My first live encounter with the legendary Van Morrison, at Oxford’s rammed-to-the-rafters New Theatre on Sunday, left me awestruck in admiration. It was the same heart-stopping sensation I had felt here in the past in the presence of Leonard Cohen, Tina Turner and Roy Orbison, likewise icons in their field.

Visited in its extremities, as it was on this occasion, the field of ‘Van the Man’ is a wide and varied domain. At one corner is Morrison the bluesman, as we first got to know him in the early 1960s as the vocalist and harmonica player with Them; at another there’s the dedicated exponent of jazz, blowing his sax and scatting with the best of them.

Rock and roll? He’s got it over there, giving us tonight a rip-roaring account of Bo Diddley’s Ride On Josephine, while his musical director Paul Moran pounded the ivories with the punishing vigour of the great Jerry Lee Lewis – another icon I’ve seen, alas on an off night (Tunes of Glory, not Balls of Fire).

And then there is – occupying the greatest area of all – the songwriter as poet, with as potent a pull – particularly where a sense of place and the past are concerned – as his mighty countrymen Seamus Heaney and W.B. Yeats.

Astral Weeks, in which that rare quality was first lavishly revealed, is nowhere referenced on this occasion; perhaps it’s out of Van’s ‘system’ following 50th anniversary live performances last year.

Still, from his vast and ever-growing repertoire, there is much else in its nostalgic, often plangent, style.

Among this set’s 20 songs in 90 minutes are 2005’s Magic Time (“You can call it nostalgia, I don’t mind/Standing on that windswept hillside/Listenin’ to the church bells chime”), the yearning beauty of Foreign Window from 1986; and Carrying a Torch from 1991, which occupies a sound world reminiscent of Bob Marley’s No Woman, No Cry.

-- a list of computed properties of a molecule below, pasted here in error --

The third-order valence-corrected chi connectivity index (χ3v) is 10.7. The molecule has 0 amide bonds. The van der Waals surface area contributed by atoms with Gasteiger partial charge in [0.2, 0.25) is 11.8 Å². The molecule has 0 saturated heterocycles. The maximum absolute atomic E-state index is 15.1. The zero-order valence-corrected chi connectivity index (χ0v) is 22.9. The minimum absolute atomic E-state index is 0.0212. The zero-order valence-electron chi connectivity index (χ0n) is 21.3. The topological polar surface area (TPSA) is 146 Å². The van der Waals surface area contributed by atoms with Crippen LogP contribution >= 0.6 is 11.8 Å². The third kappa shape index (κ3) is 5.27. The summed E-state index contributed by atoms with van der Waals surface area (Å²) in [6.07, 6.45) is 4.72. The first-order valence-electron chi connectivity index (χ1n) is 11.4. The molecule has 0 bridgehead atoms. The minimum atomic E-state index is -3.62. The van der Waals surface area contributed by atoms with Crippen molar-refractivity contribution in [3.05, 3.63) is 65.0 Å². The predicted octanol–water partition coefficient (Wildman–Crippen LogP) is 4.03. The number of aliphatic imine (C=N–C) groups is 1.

A touching part of his own past is explored in Cleaning Windows from 1982, where his daytime occupation at the dawn of the 1960s is celebrated, together with the nights of listening to the blues (Lead Belly, Muddy Waters, Sonny Terry) that followed.

Along the way are favourites – beautifully delivered in a still powerful tenor voice – that need no introduction (nor get one). Curmudgeon though he is considered to be, Morrison does not grudge his fans the chance to wallow in a personal nostalgia. So we are given Saint Dominic’s Preview (1982), Days Like This (1995), Moondance (1970) and Brown Eyed Girl (1967) ­— if, in the case of the last two, in a distinctly jazzier tone than that of the originals.

Van the jazzman is much on parade, with the gleaming saxophone displayed on many numbers, trading solos with no less virtuosic players of trumpet (Moran again) guitar, vibraphone, bass (double and electric) and drums.

As usual, these (and the superb female singer) remain unintroduced by the ever-taciturn Van, a discourtesy to them and to the audience. But following a cursory wave and desultory muttered thanks from a departing Van, during the final Gloria, they each take a deserved solo turn in the limelight. 5/5